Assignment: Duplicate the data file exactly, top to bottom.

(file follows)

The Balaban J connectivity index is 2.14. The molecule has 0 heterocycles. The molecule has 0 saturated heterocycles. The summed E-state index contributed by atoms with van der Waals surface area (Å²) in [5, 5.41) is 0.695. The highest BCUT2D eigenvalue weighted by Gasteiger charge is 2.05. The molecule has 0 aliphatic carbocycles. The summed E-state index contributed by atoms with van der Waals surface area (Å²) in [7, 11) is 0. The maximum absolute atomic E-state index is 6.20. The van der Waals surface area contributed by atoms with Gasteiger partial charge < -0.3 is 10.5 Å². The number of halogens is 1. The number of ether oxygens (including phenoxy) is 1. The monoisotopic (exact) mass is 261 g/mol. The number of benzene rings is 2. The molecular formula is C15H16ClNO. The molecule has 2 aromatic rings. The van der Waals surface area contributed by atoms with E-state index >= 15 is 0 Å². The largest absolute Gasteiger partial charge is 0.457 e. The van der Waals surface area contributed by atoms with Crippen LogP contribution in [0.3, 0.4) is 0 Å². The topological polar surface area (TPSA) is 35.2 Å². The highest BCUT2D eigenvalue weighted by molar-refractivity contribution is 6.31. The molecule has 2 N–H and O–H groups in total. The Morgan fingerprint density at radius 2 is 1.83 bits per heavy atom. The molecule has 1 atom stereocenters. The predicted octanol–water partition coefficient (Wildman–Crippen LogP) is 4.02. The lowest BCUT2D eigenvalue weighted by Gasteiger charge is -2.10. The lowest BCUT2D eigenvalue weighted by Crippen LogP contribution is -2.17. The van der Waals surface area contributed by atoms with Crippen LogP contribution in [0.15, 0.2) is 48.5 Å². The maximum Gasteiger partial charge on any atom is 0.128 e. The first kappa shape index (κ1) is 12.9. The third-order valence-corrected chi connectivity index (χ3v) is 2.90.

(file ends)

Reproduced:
The Balaban J connectivity index is 2.14. The molecule has 0 heterocycles. The molecule has 0 saturated heterocycles. The summed E-state index contributed by atoms with van der Waals surface area (Å²) in [5, 5.41) is 0.695. The highest BCUT2D eigenvalue weighted by Gasteiger charge is 2.05. The molecule has 0 aliphatic carbocycles. The summed E-state index contributed by atoms with van der Waals surface area (Å²) in [7, 11) is 0. The maximum absolute atomic E-state index is 6.20. The van der Waals surface area contributed by atoms with Gasteiger partial charge < -0.3 is 10.5 Å². The number of halogens is 1. The number of ether oxygens (including phenoxy) is 1. The monoisotopic (exact) mass is 261 g/mol. The number of benzene rings is 2. The molecular formula is C15H16ClNO. The molecule has 2 aromatic rings. The van der Waals surface area contributed by atoms with E-state index >= 15 is 0 Å². The largest absolute Gasteiger partial charge is 0.457 e. The van der Waals surface area contributed by atoms with Crippen LogP contribution in [0.3, 0.4) is 0 Å². The topological polar surface area (TPSA) is 35.2 Å². The highest BCUT2D eigenvalue weighted by molar-refractivity contribution is 6.31. The molecule has 2 N–H and O–H groups in total. The Morgan fingerprint density at radius 2 is 1.83 bits per heavy atom. The molecule has 1 atom stereocenters. The predicted octanol–water partition coefficient (Wildman–Crippen LogP) is 4.02. The lowest BCUT2D eigenvalue weighted by Gasteiger charge is -2.10. The lowest BCUT2D eigenvalue weighted by Crippen LogP contribution is -2.17. The van der Waals surface area contributed by atoms with Crippen LogP contribution in [0.15, 0.2) is 48.5 Å². The maximum Gasteiger partial charge on any atom is 0.128 e. The first kappa shape index (κ1) is 12.9. The third-order valence-corrected chi connectivity index (χ3v) is 2.90.